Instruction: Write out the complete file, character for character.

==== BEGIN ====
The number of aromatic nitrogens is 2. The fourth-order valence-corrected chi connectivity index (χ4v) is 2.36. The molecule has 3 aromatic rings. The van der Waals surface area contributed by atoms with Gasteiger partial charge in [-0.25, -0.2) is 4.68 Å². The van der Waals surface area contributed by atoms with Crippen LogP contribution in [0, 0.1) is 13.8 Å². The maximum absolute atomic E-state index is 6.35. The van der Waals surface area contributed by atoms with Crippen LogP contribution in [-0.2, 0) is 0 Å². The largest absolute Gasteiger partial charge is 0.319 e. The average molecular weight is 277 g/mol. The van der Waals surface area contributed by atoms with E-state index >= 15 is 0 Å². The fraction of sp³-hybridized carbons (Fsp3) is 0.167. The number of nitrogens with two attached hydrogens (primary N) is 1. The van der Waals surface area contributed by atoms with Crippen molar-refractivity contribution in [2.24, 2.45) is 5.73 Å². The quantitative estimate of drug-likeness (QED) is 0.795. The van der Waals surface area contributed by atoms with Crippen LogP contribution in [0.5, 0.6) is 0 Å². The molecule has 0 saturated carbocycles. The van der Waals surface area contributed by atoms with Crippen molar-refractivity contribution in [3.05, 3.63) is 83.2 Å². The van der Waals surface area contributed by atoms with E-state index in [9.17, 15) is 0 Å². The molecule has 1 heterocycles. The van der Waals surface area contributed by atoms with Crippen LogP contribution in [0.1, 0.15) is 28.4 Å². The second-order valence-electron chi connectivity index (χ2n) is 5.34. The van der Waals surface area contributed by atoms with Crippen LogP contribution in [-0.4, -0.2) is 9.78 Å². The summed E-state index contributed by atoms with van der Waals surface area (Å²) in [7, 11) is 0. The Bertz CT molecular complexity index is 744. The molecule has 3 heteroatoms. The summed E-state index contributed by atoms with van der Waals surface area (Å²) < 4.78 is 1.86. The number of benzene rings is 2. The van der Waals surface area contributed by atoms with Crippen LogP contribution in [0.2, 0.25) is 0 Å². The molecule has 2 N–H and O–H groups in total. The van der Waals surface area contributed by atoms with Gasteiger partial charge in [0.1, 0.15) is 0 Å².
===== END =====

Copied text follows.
The number of aromatic nitrogens is 2. The fourth-order valence-corrected chi connectivity index (χ4v) is 2.36. The molecule has 3 aromatic rings. The van der Waals surface area contributed by atoms with Gasteiger partial charge in [-0.25, -0.2) is 4.68 Å². The van der Waals surface area contributed by atoms with Crippen LogP contribution in [0, 0.1) is 13.8 Å². The maximum absolute atomic E-state index is 6.35. The van der Waals surface area contributed by atoms with Crippen LogP contribution in [-0.2, 0) is 0 Å². The largest absolute Gasteiger partial charge is 0.319 e. The average molecular weight is 277 g/mol. The van der Waals surface area contributed by atoms with E-state index >= 15 is 0 Å². The fraction of sp³-hybridized carbons (Fsp3) is 0.167. The number of nitrogens with two attached hydrogens (primary N) is 1. The van der Waals surface area contributed by atoms with Crippen molar-refractivity contribution in [2.24, 2.45) is 5.73 Å². The quantitative estimate of drug-likeness (QED) is 0.795. The van der Waals surface area contributed by atoms with Crippen LogP contribution in [0.5, 0.6) is 0 Å². The molecule has 0 saturated carbocycles. The van der Waals surface area contributed by atoms with Crippen molar-refractivity contribution in [3.05, 3.63) is 83.2 Å². The van der Waals surface area contributed by atoms with E-state index in [9.17, 15) is 0 Å². The molecule has 1 heterocycles. The van der Waals surface area contributed by atoms with Crippen LogP contribution in [0.1, 0.15) is 28.4 Å². The second-order valence-electron chi connectivity index (χ2n) is 5.34. The van der Waals surface area contributed by atoms with Crippen LogP contribution in [-0.4, -0.2) is 9.78 Å². The summed E-state index contributed by atoms with van der Waals surface area (Å²) in [7, 11) is 0. The Bertz CT molecular complexity index is 744. The molecule has 3 heteroatoms. The summed E-state index contributed by atoms with van der Waals surface area (Å²) < 4.78 is 1.86. The number of benzene rings is 2. The van der Waals surface area contributed by atoms with Crippen LogP contribution in [0.2, 0.25) is 0 Å². The molecule has 2 N–H and O–H groups in total. The van der Waals surface area contributed by atoms with Gasteiger partial charge in [0.1, 0.15) is 0 Å².